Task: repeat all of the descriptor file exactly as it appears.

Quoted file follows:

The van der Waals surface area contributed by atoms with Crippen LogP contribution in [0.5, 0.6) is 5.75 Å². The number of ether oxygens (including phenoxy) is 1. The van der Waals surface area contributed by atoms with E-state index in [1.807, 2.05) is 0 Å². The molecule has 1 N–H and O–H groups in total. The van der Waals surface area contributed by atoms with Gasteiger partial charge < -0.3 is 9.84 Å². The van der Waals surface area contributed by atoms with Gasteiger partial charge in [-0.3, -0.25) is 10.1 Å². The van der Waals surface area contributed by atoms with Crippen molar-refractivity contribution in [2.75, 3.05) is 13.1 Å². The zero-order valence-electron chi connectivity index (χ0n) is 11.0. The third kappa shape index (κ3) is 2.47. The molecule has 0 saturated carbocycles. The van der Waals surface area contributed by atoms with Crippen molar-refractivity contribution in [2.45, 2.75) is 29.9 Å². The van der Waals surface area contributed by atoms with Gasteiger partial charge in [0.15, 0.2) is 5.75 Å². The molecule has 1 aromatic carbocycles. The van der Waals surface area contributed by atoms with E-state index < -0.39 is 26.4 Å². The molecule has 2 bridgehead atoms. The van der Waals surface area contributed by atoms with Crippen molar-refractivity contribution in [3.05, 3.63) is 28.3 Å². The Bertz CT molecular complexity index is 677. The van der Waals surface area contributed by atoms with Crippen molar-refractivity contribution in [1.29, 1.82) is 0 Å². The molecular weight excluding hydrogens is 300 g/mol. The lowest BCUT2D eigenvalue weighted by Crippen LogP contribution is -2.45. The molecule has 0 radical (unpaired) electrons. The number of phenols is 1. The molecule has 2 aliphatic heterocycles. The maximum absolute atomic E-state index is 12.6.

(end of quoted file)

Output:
The van der Waals surface area contributed by atoms with Crippen LogP contribution in [0.5, 0.6) is 5.75 Å². The number of ether oxygens (including phenoxy) is 1. The van der Waals surface area contributed by atoms with E-state index in [1.807, 2.05) is 0 Å². The molecule has 1 N–H and O–H groups in total. The van der Waals surface area contributed by atoms with Gasteiger partial charge < -0.3 is 9.84 Å². The van der Waals surface area contributed by atoms with Gasteiger partial charge in [-0.3, -0.25) is 10.1 Å². The van der Waals surface area contributed by atoms with Crippen molar-refractivity contribution in [2.75, 3.05) is 13.1 Å². The zero-order valence-electron chi connectivity index (χ0n) is 11.0. The third kappa shape index (κ3) is 2.47. The molecule has 0 saturated carbocycles. The van der Waals surface area contributed by atoms with Crippen molar-refractivity contribution in [2.45, 2.75) is 29.9 Å². The van der Waals surface area contributed by atoms with Gasteiger partial charge in [0.15, 0.2) is 5.75 Å². The molecule has 1 aromatic carbocycles. The van der Waals surface area contributed by atoms with E-state index < -0.39 is 26.4 Å². The molecule has 2 bridgehead atoms. The van der Waals surface area contributed by atoms with Crippen molar-refractivity contribution in [3.05, 3.63) is 28.3 Å². The Bertz CT molecular complexity index is 677. The van der Waals surface area contributed by atoms with Crippen molar-refractivity contribution in [1.29, 1.82) is 0 Å². The molecular weight excluding hydrogens is 300 g/mol. The lowest BCUT2D eigenvalue weighted by Crippen LogP contribution is -2.45. The molecule has 0 radical (unpaired) electrons. The number of phenols is 1. The molecule has 2 aliphatic heterocycles. The maximum absolute atomic E-state index is 12.6.